Other articles that had been referred to by the bench consisting of Justice Verma(CJI), Justice Sujata V. Manohar and Justice B.N. Kirpal

>Article 15 that directs the state to be fair on grounds of religion, race, caste, sex, place of birth while dealing with its citizens.

>Article 42 gives the provisions for just and humane conditions of work and maternity relief.

>Article 51A: says Citizens must abide by the duties laid down by the Constitution and also its ideals.

>Article 51 can also be used in this regard to promote International Peace and Security and respect International Laws. By using the Article 253, such as International Agreements, Treaty, Conventions can be domesticated and used in cases as such where regional laws are not there. This is to be read with Entry 14 of the Union List in Seventh Schedule of the Constitution. Article 73 also provides that the executive power of the Union shall extend to the matters concerning which Parliament has power to make law. The root of everything is the consideration of the violation of “human rights” that is included in Section 2 (d) of the Protection of Human Rights Act,1993.

The first judge- prescribed law that drew judiciously from the International Law, the Constitution of India, the Right to Freedom of Work had deeper connotations and supplementary negatives in that Bhanwari Devi’s case did not get the justice and is pending for 26 years. “The court of law and the government has failed me but I got justice in the people’s court. I also got justice in God’s Court”, Bhanwari Devi’s recent interview had her saying.

However, the positive outcomes of the Vishaka Judgement must also be mentioned:  In these guidelines, the court decided that there must be a disciplinary committee in every company which take action against the sexual harassment act in that company. Then Justice Verma Committee Report came which said instead of the Internal Complaints Committee there is Employment Tribunal must be set up. The Committee recommended because his opinion was that having an internal committee which comprises of members who are employees at the same workplace would defeat the entire purpose of having such a committee to check cases of sexual harassment since the employer will be in a position to put some sort of pressure on the members.

As a case of  Reference, Kerans v. Porter Paint Company,61, Ohio St. 3d 486,575 N.E.2d 428(Ohio 1991 )stands important as in this the court decided that even sexual harassment injury can be met by providing a compensation, where such compensation alone may not be sufficient relief for these injuries. The employers were thus vicariously liable for the sexual harassment of their employees when they knew or should have known about the harassment.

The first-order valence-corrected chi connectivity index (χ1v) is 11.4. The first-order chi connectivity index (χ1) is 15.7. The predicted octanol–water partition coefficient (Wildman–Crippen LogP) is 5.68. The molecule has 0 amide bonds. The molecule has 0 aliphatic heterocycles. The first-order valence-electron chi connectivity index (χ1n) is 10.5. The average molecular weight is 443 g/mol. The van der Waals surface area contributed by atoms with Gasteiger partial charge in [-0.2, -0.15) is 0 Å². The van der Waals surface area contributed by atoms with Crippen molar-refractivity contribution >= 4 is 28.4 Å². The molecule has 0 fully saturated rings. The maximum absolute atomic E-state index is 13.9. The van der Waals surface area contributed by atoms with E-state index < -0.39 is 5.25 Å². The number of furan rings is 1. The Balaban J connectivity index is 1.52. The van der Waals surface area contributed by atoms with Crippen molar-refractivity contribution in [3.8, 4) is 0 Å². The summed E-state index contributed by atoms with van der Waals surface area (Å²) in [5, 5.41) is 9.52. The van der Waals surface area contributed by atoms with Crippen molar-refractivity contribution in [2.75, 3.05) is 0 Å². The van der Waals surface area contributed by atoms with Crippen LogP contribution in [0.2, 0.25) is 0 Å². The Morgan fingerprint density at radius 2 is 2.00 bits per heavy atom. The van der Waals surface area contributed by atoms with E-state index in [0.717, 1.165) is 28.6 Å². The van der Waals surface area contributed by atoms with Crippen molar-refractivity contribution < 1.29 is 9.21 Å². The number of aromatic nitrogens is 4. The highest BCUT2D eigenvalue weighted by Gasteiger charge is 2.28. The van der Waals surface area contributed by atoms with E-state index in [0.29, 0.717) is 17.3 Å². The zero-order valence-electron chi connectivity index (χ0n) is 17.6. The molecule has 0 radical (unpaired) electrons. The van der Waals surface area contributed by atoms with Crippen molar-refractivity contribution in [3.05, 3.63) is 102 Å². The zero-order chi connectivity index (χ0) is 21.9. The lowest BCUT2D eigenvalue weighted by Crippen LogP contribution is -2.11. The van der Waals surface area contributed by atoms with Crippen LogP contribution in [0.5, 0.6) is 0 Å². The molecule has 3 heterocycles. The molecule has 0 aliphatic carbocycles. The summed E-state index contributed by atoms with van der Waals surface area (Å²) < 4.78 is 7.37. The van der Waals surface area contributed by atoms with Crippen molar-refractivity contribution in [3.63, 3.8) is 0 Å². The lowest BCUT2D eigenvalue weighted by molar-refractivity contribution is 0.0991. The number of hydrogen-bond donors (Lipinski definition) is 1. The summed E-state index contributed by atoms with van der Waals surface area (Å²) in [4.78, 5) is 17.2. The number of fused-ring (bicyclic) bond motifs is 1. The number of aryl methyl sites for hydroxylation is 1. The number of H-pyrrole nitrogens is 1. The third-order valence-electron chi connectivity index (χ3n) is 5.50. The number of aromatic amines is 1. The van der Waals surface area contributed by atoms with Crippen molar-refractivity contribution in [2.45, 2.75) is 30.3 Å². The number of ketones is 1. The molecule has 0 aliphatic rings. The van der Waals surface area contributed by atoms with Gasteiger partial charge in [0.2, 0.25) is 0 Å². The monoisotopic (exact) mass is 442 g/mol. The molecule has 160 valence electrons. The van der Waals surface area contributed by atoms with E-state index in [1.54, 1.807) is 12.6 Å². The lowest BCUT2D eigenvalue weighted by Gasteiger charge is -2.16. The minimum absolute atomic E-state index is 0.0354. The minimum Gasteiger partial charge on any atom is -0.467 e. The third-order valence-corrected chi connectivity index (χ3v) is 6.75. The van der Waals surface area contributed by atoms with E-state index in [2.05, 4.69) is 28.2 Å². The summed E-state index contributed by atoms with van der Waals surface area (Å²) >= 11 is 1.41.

The redressal of such cases of Sexual harassment can thus be best dealt with by using the law of torts. In such a plaguing situation, however, the damages provided to the Plaintiff in generally in the form of monetary compensation and this does not help much to alleviate the mental and psychological trauma that she had endured during this entire period from the event to the seeking of justice as also said by the Court in Kerans v. Porter Paint Company
Thus even if the remedy is rendered, we must understand how much it is effective in providing the much-needed solution in such a situation.

Inference of our Motion :

What is to be understood by future legal practitioners is the need to work towards a stricter law of Tort in such cases as the pressure to prove the defendant guilty of charges is immense and is to be done only on grounds of proof that are beyond reasonable doubts. Thus within the purview of Criminal Law, the woman has to go through an insurmountable series of interrogations to satisfy the Court of law. This is again a huge challenge and a substantial threat to the integrity of a woman as mentioned earlier. Using Constitutional Tort thus makes the path to justice faster, if not any easier for the woman. The economic losses thus can be met for by the application of the law of torts as any event leading to a mental health issue resulting in resigning, eviction or other kinds of  harms can be covered and strategically dealt with under Torts

References:

  1. Woolf, Virginia. A Room of One’s Own. New York: Harcourt, Brace and Company, 1929. Print
  2. Adichie, C.N. (2015). We Should All Be Feminists. New York, NY: Anchor Books.

Cases Mentioned: Primary– Vishaka and Others Vs. State of Rajasthan and Others (JT 1997 (7) SC 384; Reference– Kerans v. Porter Paint Company,61, Ohio St. 3d 486,575 N.E.2d 428(Ohio 1991)

Author: Chandril Chattopadhyay, Department of Law, The University of Burdwan

Editor: Kanishka VaishSenior Editor, LexLife India.